They disappeared 10,000 years ago during the Ice Age in North America, but earthworms have returned and they are adding to the carbon overload that affects our planet’s climate change.
Cindy Shaw, a carbon research scientist from the Canadian Forest Service, studies the boreal forest, the world’s most northerly forest, which circles the top of the globe like a ring of hair around a balding head.
While conducting a study in northern Alberta a few years ago to see how the forest floor was recovering after oil and gas activity, Shaw saw something she had never seen there before: earthworms.
“I was amazed,” she said. “At the very first plot, there was a lot of evidence of earthworm activity.”
Now invasive earthworm species from southern Europe — survivors of that frozen epoch and introduced to this continent by European settlers centuries ago — are making their way through northern forests, their spread hastened by roads, timber and petroleum activity, tire threads, boats, anglers and even gardeners.
“Earthworms are yet another factor that can affect the carbon balance,” Werner Kurz, a researcher with the Canadian Forest Service in Victoria, British Columbia, wrote in an email. His fear is that the growing incursion of earthworms, not just in North America, but also in northern Europe and Russia, could convert the boreal forest, now a powerful global carbon sponge, into a carbon spout.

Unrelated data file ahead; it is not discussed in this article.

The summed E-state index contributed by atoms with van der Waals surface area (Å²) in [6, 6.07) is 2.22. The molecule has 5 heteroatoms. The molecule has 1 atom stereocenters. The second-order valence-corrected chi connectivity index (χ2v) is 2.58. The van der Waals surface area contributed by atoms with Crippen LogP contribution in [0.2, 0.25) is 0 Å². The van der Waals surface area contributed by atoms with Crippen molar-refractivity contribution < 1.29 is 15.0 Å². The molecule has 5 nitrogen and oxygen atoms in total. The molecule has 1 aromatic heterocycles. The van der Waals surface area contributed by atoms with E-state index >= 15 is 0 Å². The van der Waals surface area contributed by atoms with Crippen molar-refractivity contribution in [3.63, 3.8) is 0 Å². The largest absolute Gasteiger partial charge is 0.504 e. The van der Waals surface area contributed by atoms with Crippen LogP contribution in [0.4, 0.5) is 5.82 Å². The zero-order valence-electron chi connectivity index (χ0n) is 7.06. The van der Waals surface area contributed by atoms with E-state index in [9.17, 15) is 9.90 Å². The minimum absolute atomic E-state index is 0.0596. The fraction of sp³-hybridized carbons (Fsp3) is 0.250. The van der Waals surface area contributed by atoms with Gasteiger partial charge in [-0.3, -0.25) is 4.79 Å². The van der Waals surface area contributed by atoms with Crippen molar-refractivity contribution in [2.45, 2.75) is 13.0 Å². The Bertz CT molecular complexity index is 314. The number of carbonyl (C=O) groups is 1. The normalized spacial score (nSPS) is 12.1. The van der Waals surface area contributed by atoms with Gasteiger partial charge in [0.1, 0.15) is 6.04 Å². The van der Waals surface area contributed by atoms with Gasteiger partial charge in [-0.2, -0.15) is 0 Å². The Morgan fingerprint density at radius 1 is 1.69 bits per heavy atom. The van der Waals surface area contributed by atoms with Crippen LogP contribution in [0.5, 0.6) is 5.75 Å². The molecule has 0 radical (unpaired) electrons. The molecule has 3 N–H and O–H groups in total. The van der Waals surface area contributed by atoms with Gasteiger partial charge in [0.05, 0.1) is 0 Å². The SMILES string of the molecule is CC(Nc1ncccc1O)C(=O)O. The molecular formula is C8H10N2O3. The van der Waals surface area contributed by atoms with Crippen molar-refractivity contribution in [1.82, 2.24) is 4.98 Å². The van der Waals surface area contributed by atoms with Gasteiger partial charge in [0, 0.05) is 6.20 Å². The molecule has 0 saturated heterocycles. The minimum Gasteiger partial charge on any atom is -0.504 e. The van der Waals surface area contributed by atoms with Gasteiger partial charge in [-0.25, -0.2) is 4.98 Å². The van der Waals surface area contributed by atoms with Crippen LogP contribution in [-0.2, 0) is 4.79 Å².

Moreover, the threat is still so new to boreal forests that scientists don’t yet know how to calculate what the earthworms’ carbon effect will be, or when it will appear.
The relationship between carbon and earthworms is complex. Earthworms are beloved by gardeners because they break down organic material in soil, freeing up nutrients. This helps plants and trees grow faster, which locks carbon into living tissue. Some types of invasive earthworms also burrow into mineral soil and seal carbon, there.
But as earthworms speed decomposition, they also release carbon dioxide into the atmosphere. As they occupy more areas of the world, will they ultimately add more carbon to the atmosphere or subtract it?
Invasive earthworms also have spread to parts of Alaska’s boreal forest, including the Kenai National Wildlife Refuge.
And as scientists analyze the effects of the earthworms they know about, they also are keeping an eye on a new invader: Asian earthworms, which have made their way to southern Quebec and Ontario.